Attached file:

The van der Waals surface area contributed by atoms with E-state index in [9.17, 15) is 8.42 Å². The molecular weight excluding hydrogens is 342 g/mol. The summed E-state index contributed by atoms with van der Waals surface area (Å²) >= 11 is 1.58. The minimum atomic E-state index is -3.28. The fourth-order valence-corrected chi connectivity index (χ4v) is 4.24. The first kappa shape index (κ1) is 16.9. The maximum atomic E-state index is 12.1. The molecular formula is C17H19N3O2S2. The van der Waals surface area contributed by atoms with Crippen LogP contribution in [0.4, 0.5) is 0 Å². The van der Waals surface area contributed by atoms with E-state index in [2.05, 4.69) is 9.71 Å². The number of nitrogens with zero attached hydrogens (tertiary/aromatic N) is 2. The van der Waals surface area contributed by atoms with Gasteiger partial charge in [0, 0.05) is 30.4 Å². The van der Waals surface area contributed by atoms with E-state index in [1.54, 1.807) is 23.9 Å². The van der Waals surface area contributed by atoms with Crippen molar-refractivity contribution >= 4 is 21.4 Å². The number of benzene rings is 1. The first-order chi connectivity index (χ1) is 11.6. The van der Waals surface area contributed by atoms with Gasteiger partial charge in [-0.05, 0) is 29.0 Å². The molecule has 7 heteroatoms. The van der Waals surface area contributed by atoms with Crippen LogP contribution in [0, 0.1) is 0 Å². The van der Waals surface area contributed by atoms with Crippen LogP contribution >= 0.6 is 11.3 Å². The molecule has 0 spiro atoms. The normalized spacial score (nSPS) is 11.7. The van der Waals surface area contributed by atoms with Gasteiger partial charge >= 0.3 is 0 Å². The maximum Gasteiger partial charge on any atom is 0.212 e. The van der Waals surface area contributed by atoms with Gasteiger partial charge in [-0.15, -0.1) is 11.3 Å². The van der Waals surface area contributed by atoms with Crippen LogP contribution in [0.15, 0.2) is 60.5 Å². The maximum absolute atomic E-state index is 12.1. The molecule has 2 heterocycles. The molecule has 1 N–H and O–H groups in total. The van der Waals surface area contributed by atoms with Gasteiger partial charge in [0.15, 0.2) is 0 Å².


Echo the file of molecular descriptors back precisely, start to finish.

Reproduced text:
The van der Waals surface area contributed by atoms with E-state index in [9.17, 15) is 8.42 Å². The molecular weight excluding hydrogens is 342 g/mol. The summed E-state index contributed by atoms with van der Waals surface area (Å²) >= 11 is 1.58. The minimum atomic E-state index is -3.28. The fourth-order valence-corrected chi connectivity index (χ4v) is 4.24. The first kappa shape index (κ1) is 16.9. The maximum atomic E-state index is 12.1. The molecular formula is C17H19N3O2S2. The van der Waals surface area contributed by atoms with Crippen LogP contribution in [0.4, 0.5) is 0 Å². The van der Waals surface area contributed by atoms with E-state index in [2.05, 4.69) is 9.71 Å². The number of nitrogens with zero attached hydrogens (tertiary/aromatic N) is 2. The van der Waals surface area contributed by atoms with Gasteiger partial charge in [0, 0.05) is 30.4 Å². The van der Waals surface area contributed by atoms with E-state index in [1.54, 1.807) is 23.9 Å². The van der Waals surface area contributed by atoms with Crippen molar-refractivity contribution >= 4 is 21.4 Å². The number of benzene rings is 1. The first-order chi connectivity index (χ1) is 11.6. The van der Waals surface area contributed by atoms with Gasteiger partial charge in [-0.05, 0) is 29.0 Å². The molecule has 7 heteroatoms. The van der Waals surface area contributed by atoms with Crippen LogP contribution in [0, 0.1) is 0 Å². The van der Waals surface area contributed by atoms with Crippen LogP contribution >= 0.6 is 11.3 Å². The molecule has 0 spiro atoms. The normalized spacial score (nSPS) is 11.7. The van der Waals surface area contributed by atoms with Gasteiger partial charge >= 0.3 is 0 Å². The maximum Gasteiger partial charge on any atom is 0.212 e. The van der Waals surface area contributed by atoms with Gasteiger partial charge in [-0.15, -0.1) is 11.3 Å². The van der Waals surface area contributed by atoms with Crippen LogP contribution in [0.15, 0.2) is 60.5 Å². The maximum absolute atomic E-state index is 12.1. The molecule has 2 heterocycles. The molecule has 1 N–H and O–H groups in total. The van der Waals surface area contributed by atoms with Gasteiger partial charge in [0.15, 0.2) is 0 Å².